How to Earn Money as a General Transcriptionist

How to Start as a General Transcriptionist

Three years ago my husband decided to go back to school for an MBA. I was great at saving money, but now I needed to find a way to earn money. None of the income-earning ideas that I read about online intrigued me until I stumbled upon something called general transcription.

What is Transcription?

Transcription is turning audio or video into a written, typed format. A general transcriptionist works on interviews, podcasts, speeches, forums, sermons, financial calls, etc. There is also legal and medical transcription, but those require either prior legal experience or taking a medical transcription course.

How To Get Started as a Transcriptionist

First, ask yourself a few quick questions.

  • Are you the go-to person for editing and proofreading?
  • Are you a whiz at researching online and finding obscure facts?
  • Do you have an ear for accents and are you able to identify people by the sound of their voice?
  • Can you follow explicit directions?
  • Finally, are you prepared to be a professional and to turn in your best work, spend extra time on hard files if needed, and commit to deadlines? If so, keep reading.

Where to Find Transcription Work

Most transcriptionists contract with large transcription companies. In order to gain a contract with a company, you need to submit a resume with a cover letter and then pass their audio test. Many transcription companies require prior transcription experience, but there are a few companies that will hire someone without prior experience including:

Before you jump into testing for companies, you’ll want to prepare so that you'll have the best chance of being accepted.

Tools To Start Working as a Transcriptionist

  • Headphones
    I started off with a $10 earbud set from Wal-Mart and upgraded later.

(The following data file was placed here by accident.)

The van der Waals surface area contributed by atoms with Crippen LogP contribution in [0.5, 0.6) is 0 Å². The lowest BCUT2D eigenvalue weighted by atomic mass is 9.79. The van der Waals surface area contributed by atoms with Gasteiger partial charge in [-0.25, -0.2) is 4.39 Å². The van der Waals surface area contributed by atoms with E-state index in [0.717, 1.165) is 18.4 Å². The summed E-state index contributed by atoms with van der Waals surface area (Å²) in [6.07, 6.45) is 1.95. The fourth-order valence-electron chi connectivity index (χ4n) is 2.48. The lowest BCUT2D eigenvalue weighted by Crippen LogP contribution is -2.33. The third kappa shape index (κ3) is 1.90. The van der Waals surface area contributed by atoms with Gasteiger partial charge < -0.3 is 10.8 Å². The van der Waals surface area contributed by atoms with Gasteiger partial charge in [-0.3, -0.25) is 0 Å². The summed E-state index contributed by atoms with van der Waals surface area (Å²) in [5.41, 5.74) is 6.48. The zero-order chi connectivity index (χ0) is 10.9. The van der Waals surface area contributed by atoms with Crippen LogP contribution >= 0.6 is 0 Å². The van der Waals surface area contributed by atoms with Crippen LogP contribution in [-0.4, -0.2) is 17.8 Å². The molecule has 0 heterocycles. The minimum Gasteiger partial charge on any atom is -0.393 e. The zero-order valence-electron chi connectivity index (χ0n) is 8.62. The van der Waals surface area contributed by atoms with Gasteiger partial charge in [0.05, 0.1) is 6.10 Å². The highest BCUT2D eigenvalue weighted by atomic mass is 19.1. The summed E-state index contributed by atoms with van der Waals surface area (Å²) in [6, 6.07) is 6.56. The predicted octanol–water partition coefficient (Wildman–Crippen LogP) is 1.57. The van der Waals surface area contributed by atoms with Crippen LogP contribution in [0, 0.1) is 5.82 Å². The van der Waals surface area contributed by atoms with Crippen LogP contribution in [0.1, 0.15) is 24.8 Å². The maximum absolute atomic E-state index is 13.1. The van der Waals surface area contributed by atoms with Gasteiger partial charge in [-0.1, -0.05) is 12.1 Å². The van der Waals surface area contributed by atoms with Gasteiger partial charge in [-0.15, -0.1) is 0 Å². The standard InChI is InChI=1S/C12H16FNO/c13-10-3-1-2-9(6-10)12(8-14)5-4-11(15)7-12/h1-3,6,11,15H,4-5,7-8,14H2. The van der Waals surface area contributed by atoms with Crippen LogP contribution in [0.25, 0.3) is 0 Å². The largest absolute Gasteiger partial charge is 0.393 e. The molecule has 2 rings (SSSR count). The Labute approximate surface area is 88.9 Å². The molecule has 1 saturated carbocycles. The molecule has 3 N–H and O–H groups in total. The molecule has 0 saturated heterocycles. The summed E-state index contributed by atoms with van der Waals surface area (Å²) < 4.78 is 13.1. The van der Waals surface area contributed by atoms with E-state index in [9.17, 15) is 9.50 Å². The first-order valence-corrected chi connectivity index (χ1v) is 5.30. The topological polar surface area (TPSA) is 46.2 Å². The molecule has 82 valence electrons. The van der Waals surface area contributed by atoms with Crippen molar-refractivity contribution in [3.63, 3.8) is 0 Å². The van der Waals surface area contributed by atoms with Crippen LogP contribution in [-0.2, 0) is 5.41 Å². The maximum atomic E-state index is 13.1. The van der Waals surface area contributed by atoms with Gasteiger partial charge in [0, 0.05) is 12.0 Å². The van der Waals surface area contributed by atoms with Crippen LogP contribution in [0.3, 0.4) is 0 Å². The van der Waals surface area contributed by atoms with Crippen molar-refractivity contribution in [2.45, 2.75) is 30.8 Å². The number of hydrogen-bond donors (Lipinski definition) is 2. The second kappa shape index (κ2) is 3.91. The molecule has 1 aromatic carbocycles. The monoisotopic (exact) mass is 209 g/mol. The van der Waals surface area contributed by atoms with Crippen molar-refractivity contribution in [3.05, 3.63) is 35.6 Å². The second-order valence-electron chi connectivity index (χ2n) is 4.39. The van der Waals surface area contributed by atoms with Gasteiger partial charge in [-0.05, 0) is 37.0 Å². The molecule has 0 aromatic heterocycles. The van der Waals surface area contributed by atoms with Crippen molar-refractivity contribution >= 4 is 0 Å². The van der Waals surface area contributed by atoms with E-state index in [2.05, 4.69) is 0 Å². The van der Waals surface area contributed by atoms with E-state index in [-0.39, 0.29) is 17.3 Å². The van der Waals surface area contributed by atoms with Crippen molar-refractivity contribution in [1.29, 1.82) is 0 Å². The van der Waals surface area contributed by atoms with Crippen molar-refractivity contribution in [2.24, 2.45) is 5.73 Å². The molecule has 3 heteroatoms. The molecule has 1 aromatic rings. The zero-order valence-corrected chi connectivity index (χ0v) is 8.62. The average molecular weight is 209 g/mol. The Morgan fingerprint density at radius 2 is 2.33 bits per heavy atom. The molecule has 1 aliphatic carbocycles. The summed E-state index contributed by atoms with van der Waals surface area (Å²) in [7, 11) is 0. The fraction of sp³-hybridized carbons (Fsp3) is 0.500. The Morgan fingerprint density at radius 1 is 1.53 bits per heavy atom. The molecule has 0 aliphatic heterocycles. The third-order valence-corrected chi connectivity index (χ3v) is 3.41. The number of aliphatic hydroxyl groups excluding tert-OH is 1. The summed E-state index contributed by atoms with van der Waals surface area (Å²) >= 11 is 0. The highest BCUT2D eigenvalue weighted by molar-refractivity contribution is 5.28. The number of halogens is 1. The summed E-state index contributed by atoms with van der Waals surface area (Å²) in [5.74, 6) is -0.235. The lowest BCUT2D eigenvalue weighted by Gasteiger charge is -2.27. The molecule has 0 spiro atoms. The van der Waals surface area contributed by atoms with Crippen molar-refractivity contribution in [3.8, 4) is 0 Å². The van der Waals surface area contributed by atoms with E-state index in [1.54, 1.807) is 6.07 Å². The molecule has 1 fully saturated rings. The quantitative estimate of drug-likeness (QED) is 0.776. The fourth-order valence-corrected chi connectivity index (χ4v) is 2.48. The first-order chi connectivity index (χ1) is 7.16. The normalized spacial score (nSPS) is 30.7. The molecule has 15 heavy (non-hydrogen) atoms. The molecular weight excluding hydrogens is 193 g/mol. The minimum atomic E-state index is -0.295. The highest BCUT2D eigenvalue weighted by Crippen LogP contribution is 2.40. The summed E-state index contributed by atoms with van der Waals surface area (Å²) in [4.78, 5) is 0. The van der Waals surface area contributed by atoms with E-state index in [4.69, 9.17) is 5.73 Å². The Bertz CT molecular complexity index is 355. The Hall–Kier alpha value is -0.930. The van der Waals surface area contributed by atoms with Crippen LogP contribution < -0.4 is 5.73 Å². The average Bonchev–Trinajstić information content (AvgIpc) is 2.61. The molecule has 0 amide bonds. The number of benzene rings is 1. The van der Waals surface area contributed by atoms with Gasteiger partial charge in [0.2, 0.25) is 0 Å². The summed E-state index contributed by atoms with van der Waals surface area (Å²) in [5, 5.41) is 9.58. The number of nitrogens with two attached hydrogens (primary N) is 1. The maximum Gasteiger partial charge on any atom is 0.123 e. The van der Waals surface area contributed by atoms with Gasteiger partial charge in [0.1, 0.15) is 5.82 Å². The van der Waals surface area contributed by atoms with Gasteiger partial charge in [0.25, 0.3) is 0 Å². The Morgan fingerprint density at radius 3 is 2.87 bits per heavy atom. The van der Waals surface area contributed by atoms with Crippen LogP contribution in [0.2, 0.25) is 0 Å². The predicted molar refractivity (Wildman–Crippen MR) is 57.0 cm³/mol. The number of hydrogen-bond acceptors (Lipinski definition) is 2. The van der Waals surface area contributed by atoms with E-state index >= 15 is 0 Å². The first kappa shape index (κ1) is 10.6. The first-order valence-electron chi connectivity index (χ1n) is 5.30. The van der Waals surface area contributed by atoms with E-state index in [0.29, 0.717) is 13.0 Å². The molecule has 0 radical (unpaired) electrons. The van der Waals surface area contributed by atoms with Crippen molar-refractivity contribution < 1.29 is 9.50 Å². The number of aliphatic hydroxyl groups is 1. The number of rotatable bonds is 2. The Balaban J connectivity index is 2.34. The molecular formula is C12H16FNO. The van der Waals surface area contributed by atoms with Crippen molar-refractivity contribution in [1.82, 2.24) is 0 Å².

• Audio Player
    Express Scribe and The Record Player are two free audio players that will let you use text expanders and hot keys on your keyboard to control the audio.
  • Foot Pedal
    I bought the Infinity foot pedal after I had landed a contract, but some people recommend buying one before you land a contract so that you can practice with it.
  • High-Speed Internet
  • Microsoft Word (or other word processing program)


The best way to learn something is to just do it. Download a podcast or a speech from online and play it with your new audio player. Type what you hear, using correct grammar and punctuation. Don’t be discouraged if your first run-through takes a long time. The industry standard is completing an hour of audio in three to four hours, but for beginners it may take six or seven hours.

Look for podcasts or sources of audio that have transcripts attached so that you can check your practice work such as Freakonomics, NPR, or Brain Science Podcast.


Unfortunately, some people will try to take advantage of those who desire to work from home. I recommend joining one or two transcription forums where transcriptionists discuss which companies to avoid, the average pay a beginner should accept (hint: try not to accept things below $40 an audio hour), how a transcription resume differs from other resumes, how to become more efficient, and many other topics. It is not unusual for companies to pass along that they're hiring through the forums.

Two forums that I recommend are Transcription Essentials and Transcription Haven.

Obtain Volunteer or Overflow Work

You will be more confident applying for companies once you have some experience to put on your resume.

Sometimes people on the forums will post volunteer opportunities, usually for a nonprofit. This is a good way for you to gain feedback and a potential referral. Since your time is valuable, I recommend only doing volunteer work once or twice, but it can give you good experience. There is also occasional overflow work opportunities that are posted on the forums for active, contributing members.

You can also look for transcription opportunities on Elance or oDesk, but be warned that the pay may be low and the competition high.

Start Applying for Transcription Work

Once you feel prepared, start applying to some of the larger companies. Don't give up if you're not accepted by the first few companies that you apply to. Keep trying. If you're determined and you're skilled then you will eventually land a contract and become a general transcriptionist.

Chelsea Flint is a full-time mother and a part-time transcriptionist. She enjoys reading, going on walks, and helping others earn money from home. She shares her learnings on her blog,

If you have a unique way that you earn money from home, please share it with us.
I would love to include your experience with our readers!

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Disclosure: This post contains a link to an affiliate and support this site. See my Disclaimer Policy for additional information.

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